"Babel" wouldn't be so insufferable and unbearable an experience if Inarritu weren't such a clearly gifted filmmaker. That's the quality that sets "Babel" apart from "Crash," frankly -- The web of coincidences, petty ironies and caricatured characters here are presented by a man of cinematic talent with an awareness of the medium. That's why "Crash" is laughable and "Babel" is harder to dismiss, but also harder to sit through. Like "Amores Perros" and "21 Grams" before it, "Babel" is well-acted across the board (the presence of movie stars Brad Pitt and Cate Blanchett in one narrative is distracting, but becomes an imbedded commentary about the artistic imperialism and entitlement of Hollywood) and thanks to DP Rodrigo Prieto, it looks great. It's also numbing from the end of the first scene as two Moroccan boys playing around with a rifle set off a chain of unhappiness. I spent so much time dreading the next misfortune, but I wasn't invested in any of these people or their plights. They were pawns being pushed around a board by screenwriter Guillermo Arriaga, whose "Three Burials of Melquiades Estrada" script was both his best crafted and most humane (and a better meditation on linguistic and cultural borders, frankly).

Was this misery porn supposed to yield catharsis? I got no release. It's a dirge. A mood piece with only one tone. Is it your best picture Oscar winner?

I can't help but find it sad that of the 2006 films by the Three Amigos (Inarritu plus Guillermo del Toro and Alfonso Cuaron), *this* is the one nominated for best director and best picture. Sigh.

Monday, January 22, 2007

My Oscar Nominations Wish-List

When the Oscar nominations are announced on Tuesday (Jan 23) morning, none of these will make the cut. They should, darnit.

Rian Johnson, best original screenplay for "Brick" -- It's shouldn't work. High school students talking like rejects from a Raymond Chandler novel, trying to solve a mystery that I don't understand despite seeing the movie multiple times in the theater. But the dialogue, complete with created slang and near-Mamet rhythms, often seems to sing, making actors like Joseph Gordon-Levitt and Lukas Haas seem plausibly tough and hard-boiled.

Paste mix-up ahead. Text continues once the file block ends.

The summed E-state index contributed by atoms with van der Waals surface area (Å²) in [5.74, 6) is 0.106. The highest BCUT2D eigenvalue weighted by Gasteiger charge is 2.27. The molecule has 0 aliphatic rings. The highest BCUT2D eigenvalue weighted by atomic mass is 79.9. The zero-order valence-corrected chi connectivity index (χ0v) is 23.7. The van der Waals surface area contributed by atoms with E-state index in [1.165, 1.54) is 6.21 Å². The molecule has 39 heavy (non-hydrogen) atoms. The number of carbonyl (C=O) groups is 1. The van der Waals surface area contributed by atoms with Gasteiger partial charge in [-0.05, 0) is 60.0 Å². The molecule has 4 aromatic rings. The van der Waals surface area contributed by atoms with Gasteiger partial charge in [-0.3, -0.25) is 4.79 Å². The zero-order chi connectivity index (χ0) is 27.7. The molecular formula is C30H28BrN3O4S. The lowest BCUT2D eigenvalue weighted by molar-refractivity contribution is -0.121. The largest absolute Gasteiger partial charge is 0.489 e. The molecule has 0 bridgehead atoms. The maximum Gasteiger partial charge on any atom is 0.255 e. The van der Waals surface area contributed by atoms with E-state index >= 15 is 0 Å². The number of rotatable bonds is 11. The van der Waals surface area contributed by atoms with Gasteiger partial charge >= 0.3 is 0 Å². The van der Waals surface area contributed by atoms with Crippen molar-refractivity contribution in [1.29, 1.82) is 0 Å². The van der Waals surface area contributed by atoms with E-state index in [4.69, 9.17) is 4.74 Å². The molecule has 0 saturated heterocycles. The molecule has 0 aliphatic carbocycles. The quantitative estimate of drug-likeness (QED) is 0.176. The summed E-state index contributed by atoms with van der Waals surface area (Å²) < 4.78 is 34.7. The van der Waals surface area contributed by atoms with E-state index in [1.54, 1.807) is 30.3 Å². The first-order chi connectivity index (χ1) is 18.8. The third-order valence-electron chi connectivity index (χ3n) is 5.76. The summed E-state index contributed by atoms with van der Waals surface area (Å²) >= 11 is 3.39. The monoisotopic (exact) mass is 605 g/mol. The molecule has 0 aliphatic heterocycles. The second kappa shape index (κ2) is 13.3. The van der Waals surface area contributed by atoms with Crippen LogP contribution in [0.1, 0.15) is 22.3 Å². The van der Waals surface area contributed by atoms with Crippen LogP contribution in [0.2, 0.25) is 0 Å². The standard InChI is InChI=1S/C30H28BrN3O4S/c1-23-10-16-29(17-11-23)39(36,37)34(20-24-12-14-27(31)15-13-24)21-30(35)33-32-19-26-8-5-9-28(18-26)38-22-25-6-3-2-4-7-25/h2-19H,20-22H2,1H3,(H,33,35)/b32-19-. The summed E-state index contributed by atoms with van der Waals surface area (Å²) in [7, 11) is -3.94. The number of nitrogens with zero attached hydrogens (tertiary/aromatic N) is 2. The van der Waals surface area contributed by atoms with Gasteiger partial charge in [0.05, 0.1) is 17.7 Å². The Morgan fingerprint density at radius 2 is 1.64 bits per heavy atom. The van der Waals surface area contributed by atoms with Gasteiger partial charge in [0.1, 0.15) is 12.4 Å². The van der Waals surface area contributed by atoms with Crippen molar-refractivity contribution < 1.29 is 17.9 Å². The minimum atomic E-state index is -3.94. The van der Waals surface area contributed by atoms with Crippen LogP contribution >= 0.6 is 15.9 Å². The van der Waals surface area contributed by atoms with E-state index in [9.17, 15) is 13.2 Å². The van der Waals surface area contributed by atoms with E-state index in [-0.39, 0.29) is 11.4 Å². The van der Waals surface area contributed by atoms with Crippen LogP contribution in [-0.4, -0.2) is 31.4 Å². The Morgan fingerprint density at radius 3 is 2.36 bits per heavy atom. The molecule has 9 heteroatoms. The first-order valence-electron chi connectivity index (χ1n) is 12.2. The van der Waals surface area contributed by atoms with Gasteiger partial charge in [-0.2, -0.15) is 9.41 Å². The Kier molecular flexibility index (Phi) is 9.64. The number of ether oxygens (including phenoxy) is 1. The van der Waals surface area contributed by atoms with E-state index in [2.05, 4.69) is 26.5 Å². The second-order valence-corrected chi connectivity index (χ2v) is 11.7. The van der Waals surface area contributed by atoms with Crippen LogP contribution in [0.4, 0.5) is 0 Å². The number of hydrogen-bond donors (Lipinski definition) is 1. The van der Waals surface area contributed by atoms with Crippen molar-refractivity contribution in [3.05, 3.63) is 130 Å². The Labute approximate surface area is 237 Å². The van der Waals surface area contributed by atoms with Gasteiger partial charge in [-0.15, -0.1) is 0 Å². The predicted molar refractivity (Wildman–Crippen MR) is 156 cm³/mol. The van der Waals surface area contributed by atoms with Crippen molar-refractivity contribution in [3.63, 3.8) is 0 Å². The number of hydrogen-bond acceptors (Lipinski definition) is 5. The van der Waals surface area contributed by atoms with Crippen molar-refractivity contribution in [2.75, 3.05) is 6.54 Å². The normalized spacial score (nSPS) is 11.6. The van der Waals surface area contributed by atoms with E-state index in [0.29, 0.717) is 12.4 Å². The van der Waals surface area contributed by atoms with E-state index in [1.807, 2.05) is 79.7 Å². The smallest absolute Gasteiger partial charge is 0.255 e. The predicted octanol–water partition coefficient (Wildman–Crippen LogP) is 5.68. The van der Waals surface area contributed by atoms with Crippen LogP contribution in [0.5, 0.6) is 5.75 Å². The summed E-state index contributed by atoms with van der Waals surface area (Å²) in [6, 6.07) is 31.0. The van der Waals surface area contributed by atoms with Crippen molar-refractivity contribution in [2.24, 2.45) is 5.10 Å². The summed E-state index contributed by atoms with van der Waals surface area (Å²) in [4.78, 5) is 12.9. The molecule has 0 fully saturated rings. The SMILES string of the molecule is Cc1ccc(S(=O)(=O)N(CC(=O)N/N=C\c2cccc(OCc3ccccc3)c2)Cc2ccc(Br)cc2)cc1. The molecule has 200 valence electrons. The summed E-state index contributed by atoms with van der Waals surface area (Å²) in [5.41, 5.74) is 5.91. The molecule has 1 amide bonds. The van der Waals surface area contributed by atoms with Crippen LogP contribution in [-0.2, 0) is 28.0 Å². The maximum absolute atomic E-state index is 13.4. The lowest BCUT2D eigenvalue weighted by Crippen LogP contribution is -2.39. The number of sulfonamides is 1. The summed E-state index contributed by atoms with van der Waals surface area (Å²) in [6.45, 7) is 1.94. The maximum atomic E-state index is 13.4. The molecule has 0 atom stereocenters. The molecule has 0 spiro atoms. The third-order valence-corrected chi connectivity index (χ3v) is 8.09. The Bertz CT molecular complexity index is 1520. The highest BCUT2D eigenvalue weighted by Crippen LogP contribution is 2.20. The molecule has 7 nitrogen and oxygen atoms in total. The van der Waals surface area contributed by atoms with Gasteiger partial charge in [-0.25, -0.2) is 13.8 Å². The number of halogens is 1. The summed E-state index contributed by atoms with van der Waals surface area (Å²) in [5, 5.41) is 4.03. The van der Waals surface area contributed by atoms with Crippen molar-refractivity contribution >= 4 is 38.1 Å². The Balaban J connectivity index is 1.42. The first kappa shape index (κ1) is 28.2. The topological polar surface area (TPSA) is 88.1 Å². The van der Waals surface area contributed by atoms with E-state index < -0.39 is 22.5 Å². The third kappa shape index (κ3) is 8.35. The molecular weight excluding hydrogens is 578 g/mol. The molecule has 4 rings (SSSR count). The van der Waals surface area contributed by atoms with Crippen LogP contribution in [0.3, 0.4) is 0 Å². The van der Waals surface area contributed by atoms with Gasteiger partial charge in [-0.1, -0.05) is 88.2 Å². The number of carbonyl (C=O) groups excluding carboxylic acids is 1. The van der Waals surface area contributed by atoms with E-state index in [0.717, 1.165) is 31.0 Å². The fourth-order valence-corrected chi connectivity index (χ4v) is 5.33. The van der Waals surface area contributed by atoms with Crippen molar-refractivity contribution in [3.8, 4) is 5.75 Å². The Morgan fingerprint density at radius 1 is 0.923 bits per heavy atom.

"The Aura" for foreign language film -- Did anybody see Fabian Bielinsky's bizarre thriller about a narcoleptic taxidermist forced to mastermind the perfect crime? It's a pity. The late director of "Nine Queens" turned in the kind of intellectual puzzle picture that David Mamet turns in at his best. Throw in a great performance by Ricardo Darin and you have Argentina's Oscar submission, so at least it's eligible.

"Dave Chappelle's Block Party" for documentary feature -- If the odds of every other ideal nomination here taking form are *near* zero, they're still better than this one. Michel Gondry's subversively political, unexpectedly hilarious, exuberantly musical concert flick wasn't even on the documentary branch's short-list, meaning that the year's best non-fiction film is fated to join docs like "Grizzly Man" or "Hoop Dreams" on the too-good-for-Oscar list.

"Click" for outstanding makeup -- While "Block Party" may not have made the Academy short-list in its main category, "Click" was announced as one of the potential finalists in the make-up field. The old-age make-up in "Click" was horrible, as was the film itself. The idea of it earning an Oscar nomination just makes me giggle. Sorry.

Wally Pfister, outstanding cinematography for "The Prestige" -- As Christopher Nolan has grown more confident as a cinematographer, he's brought Pfister along with him, as the DP has grown ever more assured. Or perhaps it's the other way around. "The Prestige" is a beautifully made on every level, full of memorable images, none moreso than the field of light-bulbs charged from the ground, as lovingly composed a frame as I saw at the movies all year. "The Prestige" is a near-brilliant movie about illusion and Pfister was complicit with Nolan on every level, weaving the magic.